Gasparian Spivey Immigration deals exclusively with immigration issues. We have significant expertise in nearly all aspects of immigration law. We work with individuals to obtain lawful status in the United States, to obtain citizenship, to unite families, and to protect them from removal. We work with businesses and organizations to achieve short and long-term business goals including temporary work visas and permanent residence for employees. We are well-versed in worksite enforcement and compliance issues including E-Verify and I-9 issues. We also work with entrepreneurs to find the best solutions for their immigration needs.
We are knowledgeable in all aspects of employment-based immigration and have extensive experience with issues particular to institutions of higher education. As members of, and regular presenters with NAFSA (Association of International Educators), we stay on top of the immigration issues facing universities and their staffs and students. We also regularly present to students regarding maintaining status and in navigating the immigration system after graduation.
Founded by Kathleen Gasparian, Gasparian Spivey Immigration takes pride in solving complex problems and offering practical solutions. We are committed to providing compassionate and personal customer service.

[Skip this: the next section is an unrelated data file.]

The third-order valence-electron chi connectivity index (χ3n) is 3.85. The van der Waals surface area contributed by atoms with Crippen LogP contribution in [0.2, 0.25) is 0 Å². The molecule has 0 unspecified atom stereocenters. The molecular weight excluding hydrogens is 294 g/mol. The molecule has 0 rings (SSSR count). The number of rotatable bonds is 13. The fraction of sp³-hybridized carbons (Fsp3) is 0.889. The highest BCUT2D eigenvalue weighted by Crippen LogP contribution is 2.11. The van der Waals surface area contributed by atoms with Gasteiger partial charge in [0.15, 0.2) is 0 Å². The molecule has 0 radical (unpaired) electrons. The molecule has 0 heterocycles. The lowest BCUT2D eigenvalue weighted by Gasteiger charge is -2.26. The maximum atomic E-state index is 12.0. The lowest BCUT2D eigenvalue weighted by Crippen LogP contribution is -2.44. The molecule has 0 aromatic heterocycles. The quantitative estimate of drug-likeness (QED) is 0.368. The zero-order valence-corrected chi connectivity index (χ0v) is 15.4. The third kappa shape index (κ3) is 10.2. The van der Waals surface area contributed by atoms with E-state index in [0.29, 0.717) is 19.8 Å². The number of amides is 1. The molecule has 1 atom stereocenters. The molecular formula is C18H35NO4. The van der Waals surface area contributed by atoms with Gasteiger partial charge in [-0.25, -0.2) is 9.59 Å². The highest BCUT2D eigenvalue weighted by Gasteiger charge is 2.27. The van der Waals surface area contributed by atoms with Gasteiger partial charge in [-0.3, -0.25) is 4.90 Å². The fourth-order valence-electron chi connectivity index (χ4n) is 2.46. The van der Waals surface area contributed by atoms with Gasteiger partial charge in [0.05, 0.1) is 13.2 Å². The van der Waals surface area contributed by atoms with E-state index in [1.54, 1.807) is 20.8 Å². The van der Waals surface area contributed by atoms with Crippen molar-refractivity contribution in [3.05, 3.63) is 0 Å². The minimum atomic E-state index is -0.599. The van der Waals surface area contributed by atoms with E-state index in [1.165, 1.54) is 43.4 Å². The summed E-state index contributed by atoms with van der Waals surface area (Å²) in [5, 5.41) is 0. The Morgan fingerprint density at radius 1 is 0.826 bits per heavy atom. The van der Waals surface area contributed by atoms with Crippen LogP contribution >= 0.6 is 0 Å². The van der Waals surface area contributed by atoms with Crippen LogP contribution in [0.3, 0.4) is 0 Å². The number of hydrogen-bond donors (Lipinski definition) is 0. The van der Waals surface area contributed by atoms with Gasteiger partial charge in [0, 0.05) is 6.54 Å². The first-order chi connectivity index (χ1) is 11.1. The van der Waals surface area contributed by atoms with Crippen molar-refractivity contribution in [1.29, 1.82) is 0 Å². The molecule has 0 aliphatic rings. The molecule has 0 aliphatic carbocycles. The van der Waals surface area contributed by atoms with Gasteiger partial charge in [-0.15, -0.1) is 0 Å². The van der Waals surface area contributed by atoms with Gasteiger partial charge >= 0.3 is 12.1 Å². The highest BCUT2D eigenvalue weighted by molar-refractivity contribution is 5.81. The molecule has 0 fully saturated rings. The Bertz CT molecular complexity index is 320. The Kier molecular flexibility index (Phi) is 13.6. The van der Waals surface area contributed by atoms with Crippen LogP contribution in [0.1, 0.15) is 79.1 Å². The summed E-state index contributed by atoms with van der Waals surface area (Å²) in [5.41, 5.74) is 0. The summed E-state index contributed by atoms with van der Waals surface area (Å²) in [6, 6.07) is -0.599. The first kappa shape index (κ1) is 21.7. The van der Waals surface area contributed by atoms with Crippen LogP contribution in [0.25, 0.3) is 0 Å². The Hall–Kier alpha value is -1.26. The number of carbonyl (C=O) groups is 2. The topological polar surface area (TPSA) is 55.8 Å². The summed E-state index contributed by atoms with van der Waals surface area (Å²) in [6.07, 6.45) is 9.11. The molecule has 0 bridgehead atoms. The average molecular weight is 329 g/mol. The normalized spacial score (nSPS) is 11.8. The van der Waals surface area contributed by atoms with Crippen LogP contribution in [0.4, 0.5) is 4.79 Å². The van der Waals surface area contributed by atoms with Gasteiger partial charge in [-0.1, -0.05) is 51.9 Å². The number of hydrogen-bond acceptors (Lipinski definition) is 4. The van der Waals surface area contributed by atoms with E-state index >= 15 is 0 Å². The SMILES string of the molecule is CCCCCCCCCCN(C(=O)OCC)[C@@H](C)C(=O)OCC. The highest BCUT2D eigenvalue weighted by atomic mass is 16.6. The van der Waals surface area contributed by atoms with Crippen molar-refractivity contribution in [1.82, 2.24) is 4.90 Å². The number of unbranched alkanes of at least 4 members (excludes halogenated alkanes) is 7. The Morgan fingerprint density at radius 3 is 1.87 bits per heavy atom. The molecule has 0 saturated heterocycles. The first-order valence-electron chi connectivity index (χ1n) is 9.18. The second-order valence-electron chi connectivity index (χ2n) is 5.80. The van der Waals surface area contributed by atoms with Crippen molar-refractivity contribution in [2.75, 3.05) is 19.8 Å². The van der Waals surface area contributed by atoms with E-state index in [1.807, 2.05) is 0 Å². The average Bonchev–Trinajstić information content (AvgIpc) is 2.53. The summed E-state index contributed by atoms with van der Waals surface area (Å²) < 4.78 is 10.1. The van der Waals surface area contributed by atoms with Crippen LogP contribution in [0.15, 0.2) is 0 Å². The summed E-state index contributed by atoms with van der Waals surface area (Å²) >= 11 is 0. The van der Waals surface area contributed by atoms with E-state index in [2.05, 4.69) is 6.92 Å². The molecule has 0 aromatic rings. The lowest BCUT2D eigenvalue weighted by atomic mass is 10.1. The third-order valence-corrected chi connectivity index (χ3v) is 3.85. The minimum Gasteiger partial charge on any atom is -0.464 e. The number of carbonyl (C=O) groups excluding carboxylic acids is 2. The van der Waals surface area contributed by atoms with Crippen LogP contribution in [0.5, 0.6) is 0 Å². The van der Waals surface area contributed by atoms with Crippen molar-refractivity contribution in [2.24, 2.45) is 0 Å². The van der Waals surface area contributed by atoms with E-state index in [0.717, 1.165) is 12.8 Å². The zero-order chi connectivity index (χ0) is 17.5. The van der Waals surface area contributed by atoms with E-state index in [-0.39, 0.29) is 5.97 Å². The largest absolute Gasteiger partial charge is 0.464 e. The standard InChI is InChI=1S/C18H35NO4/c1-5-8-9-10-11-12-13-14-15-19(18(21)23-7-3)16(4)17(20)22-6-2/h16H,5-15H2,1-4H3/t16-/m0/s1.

Kathleen Gasparian founded the firm that is now Gasparian Spivey Immigration in 2015. She didn’t always dream of being an immigration lawyer, but the path to her practice was pretty clear. Kathleen is the granddaughter of immigrants who spent part of her childhood in South Korea and Australia as a self-described “military brat.” She is a firm believer in the value of international education, and her path began to come into clearer focus while working for the International Student Affairs office of Loyola University in New Orleans. Her work with students and visiting Fulbright scholars in particular led her to law school with the passion and intent to pursue immigration law.
Kathleen worked her way through the Loyola law school’s evening program and obtained her J.D. in 2002. She was then selected for the Attorney General’s Honors Program and served as a judicial law clerk for the Executive Office for Immigration Review in Oakdale, Louisiana. For more than a decade, she worked with David Ware & Associates and the firm of Ware|Gasparian as partner before launching her own firm. Throughout her career, Kathleen has enjoyed the law presents puzzles to solve, but she has not lost sight of her belief that the point of the law is to help people.